A Look Back: Eliminating Guinea Worm in Terekeka County

In Terekeka County, South Sudan, a painful, parasitic disease called Guinea worm once ravaged the population. It hindered villagers' ability to farm, go to school, cook, or take care of their children. But in 2011, this county saw its last Guinea worm infection, and today, thanks to the unwavering dedication of health care workers and the people of Terekeka, the county remains Guinea worm-free.

With only 22 cases of Guinea worm disease provisionally reported worldwide in 2015, down from an estimated 3.5 million worldwide cases in 1986, experts believe the three decade-long eradication campaign, led by The Carter Center, is nearing the finish line. The four remaining endemic countries are Chad, Ethiopia, Mali, and South Sudan. Despite many challenges, South Sudan has made great progress toward eliminating Guinea worm, reducing case numbers by more than 99 percent since 2006.

  • In 2010, health volunteer Viviana Kolong treated Garbino Kenyi, a farmer from Terekeka County, South Sudan, with a Guinea worm emerging from his foot. Former U.S. President Jimmy Carter; Makoy Samuel Yibi, national coordinator of the South Sudan Guinea Worm Eradication Program; and Dr. Donald Hopkins, vice president of Carter Center Health Programs, observed as she bandaged the wound to keep it clean and prevent infection. (All Photos: The Carter Center/ L. Gubb)

  • A waterborne parasitic infection, Guinea worm disease incubates in a person for about a year before the worms emerge from the body, painfully and slowly, through blisters in the skin. Despite the agony of a worm emerging from his foot, Garbino (right) walked with his brother to market to sell their goats.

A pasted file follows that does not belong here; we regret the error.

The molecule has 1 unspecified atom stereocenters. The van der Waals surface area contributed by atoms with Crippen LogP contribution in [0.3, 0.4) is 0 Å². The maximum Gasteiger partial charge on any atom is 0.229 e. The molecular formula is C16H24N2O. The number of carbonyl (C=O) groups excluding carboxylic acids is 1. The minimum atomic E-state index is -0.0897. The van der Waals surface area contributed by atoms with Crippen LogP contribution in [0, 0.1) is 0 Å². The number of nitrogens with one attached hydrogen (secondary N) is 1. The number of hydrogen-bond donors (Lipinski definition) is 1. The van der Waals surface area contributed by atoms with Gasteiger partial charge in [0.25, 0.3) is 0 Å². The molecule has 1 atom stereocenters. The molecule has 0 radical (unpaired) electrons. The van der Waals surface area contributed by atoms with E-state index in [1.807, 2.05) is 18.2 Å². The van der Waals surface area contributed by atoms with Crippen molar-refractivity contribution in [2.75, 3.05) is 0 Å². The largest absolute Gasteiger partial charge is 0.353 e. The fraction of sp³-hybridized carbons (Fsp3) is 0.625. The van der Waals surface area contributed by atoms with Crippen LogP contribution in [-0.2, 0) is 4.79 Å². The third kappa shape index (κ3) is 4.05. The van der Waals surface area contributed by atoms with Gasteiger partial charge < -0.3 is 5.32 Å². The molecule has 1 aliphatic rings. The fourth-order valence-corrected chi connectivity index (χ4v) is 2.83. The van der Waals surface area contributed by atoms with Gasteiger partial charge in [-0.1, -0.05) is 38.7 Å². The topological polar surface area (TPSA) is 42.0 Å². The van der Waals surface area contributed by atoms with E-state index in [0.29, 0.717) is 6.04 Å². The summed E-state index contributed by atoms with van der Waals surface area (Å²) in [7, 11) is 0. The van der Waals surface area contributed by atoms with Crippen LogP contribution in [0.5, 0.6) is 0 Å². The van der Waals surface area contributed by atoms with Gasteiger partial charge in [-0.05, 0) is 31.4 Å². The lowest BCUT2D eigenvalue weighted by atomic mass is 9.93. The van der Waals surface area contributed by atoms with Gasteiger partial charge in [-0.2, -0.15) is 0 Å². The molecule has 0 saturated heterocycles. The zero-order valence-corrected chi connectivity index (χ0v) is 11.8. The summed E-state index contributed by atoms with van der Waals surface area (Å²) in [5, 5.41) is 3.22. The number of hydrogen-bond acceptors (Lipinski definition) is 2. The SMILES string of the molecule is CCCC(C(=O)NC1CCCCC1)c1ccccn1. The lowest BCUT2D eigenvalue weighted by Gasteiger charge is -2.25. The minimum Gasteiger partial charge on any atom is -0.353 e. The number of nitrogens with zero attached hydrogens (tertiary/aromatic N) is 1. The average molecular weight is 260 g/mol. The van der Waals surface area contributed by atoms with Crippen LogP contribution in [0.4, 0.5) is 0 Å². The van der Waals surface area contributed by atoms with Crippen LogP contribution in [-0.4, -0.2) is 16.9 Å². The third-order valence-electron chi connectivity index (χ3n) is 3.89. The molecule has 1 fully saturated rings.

• Portable pipe filters have been essential to the campaign to eradicate Guinea worm disease, allowing villagers to drink water from any source without fear of contracting the waterborne parasite. James Madol (right), a Carter Center technical adviser, showed Garbino how to use a pipe filter, donated by Vestergaard’s LifeStraw®.

  • Around this time, Garbino's wife, Cezerina Puru Ladu, delivered their first child, a daughter named Margaret Yiko. She was born just before Garbino’s Guinea worm emerged.

  • Trained as a Guinea worm health volunteer, Cezerina Puru cared for her husband's foot at their home in Senwei Village. Garbino's infection was one of the last reported cases of Guinea worm disease in Terekeka County.

  • Before the efforts of the Guinea Worm Eradication Program, infected children in Terekeka often missed school because of the debilitating pain caused by emerging worms.

  • Farm workers in this area, like Garbino's female relatives seen here, were burdened by the disabling effects of the disease, unable to plant sorghum in their fields and provide for their families.

  • But health education and low-tech strategies — like teaching communities to collect water from safe boreholes, which produce clean drinking water — helped the Carter Center-led campaign succeed in eliminating this disease from Terekeka County.

  • Today, free from the horrors of Guinea worm disease, Garbino, Cezerina Puru, Margaret, and everyone in Terekeka County — who have demonstrated an unwavering commitment to eliminating this disease — can hope for a better and more peaceful future.

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